I didn’t expect when I went to Antarctica that I would remember my love of the ocean, remember an early lover who was so in love with the sea that he remained frozen in childhood or that I would hear the siren call and become trapped, quite happily at the seashore in my current life. I never thought I’d move again. Antarctica was a means to an end and so I went and so I changed.
To get to Antarctica, a ship must cross the Drake Passage, the most turbulent, windy, place where two currents meet in the world. I read in James Michener’s Hawaii about early missionaries making the trip around Cape Horn, so I knew passengers get violently seasick. My husband and I ordered seasickness patches and applied them in Ushuaia the day before we left.
I learned we entered the Drake Passage the next night when I awoke and needed to use the restroom. On my trip there I was ping-ponged from wall to wall. After I showered and dressed the next morning, one of the ship’s crew knocked at our door. I was ready to take some great photographs. The attendant said, “Oh, you’re up and dressed.” Her surprise came from the fact that very few others were up and about. She handed us breakfast and bounced down the hall to the next cabin.
During the next days I heard the stories. Some had dashed down to the lobby and obtained seasickness pills in the middle of the night, then threw them up. One lady made it to breakfast but found her plate along with the buffet contents smashed on the floor. The resulting mess explained the personal delivery of food to everyone’s cabin.
My husband and I spent the morning of the second day eerily alone in the bar as if everyone else had become ghosts, perhaps a status not far off. We rode the swells, watching them loom above and descend below the hull. We learned we were experiencing fifty to sixty-foot waves. When we ate lunch, we reached the dining room using ropes to guide our passage. About then I decided I ought to know where the lifeboats were and how they worked.
I followed my husband upstairs to the observation deck, a glassed-in area with a library and chairs that rotated. I realized the yellow lifeboats we passed would look like mini rubber duckies in a swimming pool. They could tumble in the waves and could be found by searchers but in the massive seas, I wondered how long we could survive. Our life seemed very frail.
While seated cozily in a rotating chair, I picked through books from the Observation Deck library drinking tea from the bar on the floor below us. I found out about the natural world we approached.
At one point, a wave swung me around, dumped me out of my seat and into the aisleway where I stumbled toward the glass windows. I managed to catch myself on a table on the opposite side just in time. Around me, books followed me to the floor. We just left them since the constant motion meant nothing would stay put.
Near the end of day, we crossed the Antarctic convergence where the seas calmed, the steady drum of rain ended, and the clouds lifted. With the sun near setting, there it was, land ho!
What a memory. I remember it all so clearly while before me a photograph I took of an iceberg makes its case about reflection. Reflection always comes after the tumult we’ve endured and after calm is established. I remember because of the journey. My patience was tried; my life challenged, maybe even threatened. Without the journey, I have no story and nothing to look back and say, I traveled to the seventh continent.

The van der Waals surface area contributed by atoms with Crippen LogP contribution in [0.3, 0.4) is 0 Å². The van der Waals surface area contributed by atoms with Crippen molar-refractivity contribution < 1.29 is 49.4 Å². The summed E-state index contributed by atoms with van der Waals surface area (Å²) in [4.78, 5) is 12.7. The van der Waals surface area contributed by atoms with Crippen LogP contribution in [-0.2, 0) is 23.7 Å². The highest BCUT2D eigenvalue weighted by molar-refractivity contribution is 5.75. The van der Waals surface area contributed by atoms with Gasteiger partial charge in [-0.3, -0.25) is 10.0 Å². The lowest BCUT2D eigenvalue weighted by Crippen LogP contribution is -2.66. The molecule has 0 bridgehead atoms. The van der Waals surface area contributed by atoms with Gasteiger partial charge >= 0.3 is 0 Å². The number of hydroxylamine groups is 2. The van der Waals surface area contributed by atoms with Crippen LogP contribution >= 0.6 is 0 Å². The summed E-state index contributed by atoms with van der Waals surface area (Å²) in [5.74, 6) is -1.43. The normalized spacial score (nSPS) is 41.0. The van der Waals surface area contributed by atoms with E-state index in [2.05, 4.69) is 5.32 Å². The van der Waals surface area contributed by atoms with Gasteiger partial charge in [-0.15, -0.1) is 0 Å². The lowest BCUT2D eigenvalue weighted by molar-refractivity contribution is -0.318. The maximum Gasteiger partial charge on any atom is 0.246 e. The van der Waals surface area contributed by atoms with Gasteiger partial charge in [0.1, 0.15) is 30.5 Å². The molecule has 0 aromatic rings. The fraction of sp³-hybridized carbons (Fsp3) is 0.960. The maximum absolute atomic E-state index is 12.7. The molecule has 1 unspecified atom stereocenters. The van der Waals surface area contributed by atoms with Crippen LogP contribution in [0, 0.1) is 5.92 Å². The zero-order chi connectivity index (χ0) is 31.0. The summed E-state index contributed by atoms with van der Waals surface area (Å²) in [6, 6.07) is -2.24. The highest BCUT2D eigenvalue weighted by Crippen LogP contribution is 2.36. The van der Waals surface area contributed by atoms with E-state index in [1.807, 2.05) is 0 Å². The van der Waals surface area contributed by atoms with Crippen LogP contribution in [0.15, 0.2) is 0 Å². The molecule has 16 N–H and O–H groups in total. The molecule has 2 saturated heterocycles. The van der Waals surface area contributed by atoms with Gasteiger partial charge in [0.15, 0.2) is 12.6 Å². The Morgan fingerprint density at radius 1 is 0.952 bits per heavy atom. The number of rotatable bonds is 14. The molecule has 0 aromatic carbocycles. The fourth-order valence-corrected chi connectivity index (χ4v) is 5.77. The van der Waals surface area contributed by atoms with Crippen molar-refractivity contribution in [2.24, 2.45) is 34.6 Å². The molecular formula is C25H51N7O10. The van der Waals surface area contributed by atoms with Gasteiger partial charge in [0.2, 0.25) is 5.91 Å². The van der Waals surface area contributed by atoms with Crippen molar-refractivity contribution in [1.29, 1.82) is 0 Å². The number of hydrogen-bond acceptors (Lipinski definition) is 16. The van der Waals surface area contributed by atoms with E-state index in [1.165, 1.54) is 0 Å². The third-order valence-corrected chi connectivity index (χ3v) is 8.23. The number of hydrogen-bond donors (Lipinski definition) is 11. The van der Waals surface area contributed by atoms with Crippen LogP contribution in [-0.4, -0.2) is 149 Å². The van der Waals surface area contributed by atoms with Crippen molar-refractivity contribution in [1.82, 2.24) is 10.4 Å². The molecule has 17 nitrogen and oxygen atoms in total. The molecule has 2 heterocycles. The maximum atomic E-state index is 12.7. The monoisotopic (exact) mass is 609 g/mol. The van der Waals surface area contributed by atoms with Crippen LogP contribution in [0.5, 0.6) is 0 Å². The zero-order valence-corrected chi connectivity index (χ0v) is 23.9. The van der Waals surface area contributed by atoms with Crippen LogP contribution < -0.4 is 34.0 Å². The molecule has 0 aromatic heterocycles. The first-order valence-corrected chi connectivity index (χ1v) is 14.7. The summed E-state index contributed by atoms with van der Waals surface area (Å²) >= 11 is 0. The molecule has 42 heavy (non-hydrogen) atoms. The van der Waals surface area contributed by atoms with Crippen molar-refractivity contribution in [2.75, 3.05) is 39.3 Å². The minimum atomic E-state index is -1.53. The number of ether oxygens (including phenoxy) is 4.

The iceberg in the photograph is craggy with weathered old faces looking in every direction. The deep blue line at the surface hides mysteries—the bob and dive of penguins, sealions who took their kill, whales feasting on krill.
During the passage, I could never have imagined that I would kayak among ice built over a millennium, layer by layer of snow packed down. Nor did I expect the waters, glass still. And the ice found so delicate they melted from a flower that faded to a snowflake. Without the passage, I had no cost, no emotional investment that meant land ho was exciting, welcome, unexpected, full of awe.
What a trip! The reflection is a faint portrayal of the actual. Edges soften, details blend into shadow. The actual is untouchable. If I hadn’t trailed my fingers into icy water, turned my cheek into the peck of ice wind, and tasted rum-infused hot chocolate by a man in Viking hat, I missed out.
In reflection I could stay caught midair, frozen before hitting a window, or splinter like the freezing sea into hundreds of panes or ice cubes or drift off into fog. Society eventually calls—nieces and nephews showing off their lessons and I need to turn from musing to say, hi.
Although I am the person in the memory, ready for adventure; I am also the camera, memory caught as photograph that won’t fade. I am also the storyteller, ready to make the storm more dramatic, the helpless sick more pitiful.
I am also someone who now lives by the sea. I’ve become the me surrounded by shrieking babies holding up shovels and pelicans diving and bobbing and breaking surf. In my reflection I splinter into hundreds of me that I must sort out. I must repeatedly sew myself together into someone new because life slips away with every wave.
Sheri, freelance writer, novelist, and poet graduated from Ashland University with a MFA in Creative Nonfiction with mixed genre studies in nonfiction and poetry. She is a graduate from Western Washington University in Computer Science and the University of WA Extension Writing Program in Fiction and Poetry. She reads for Baltic Writer’s Residencies,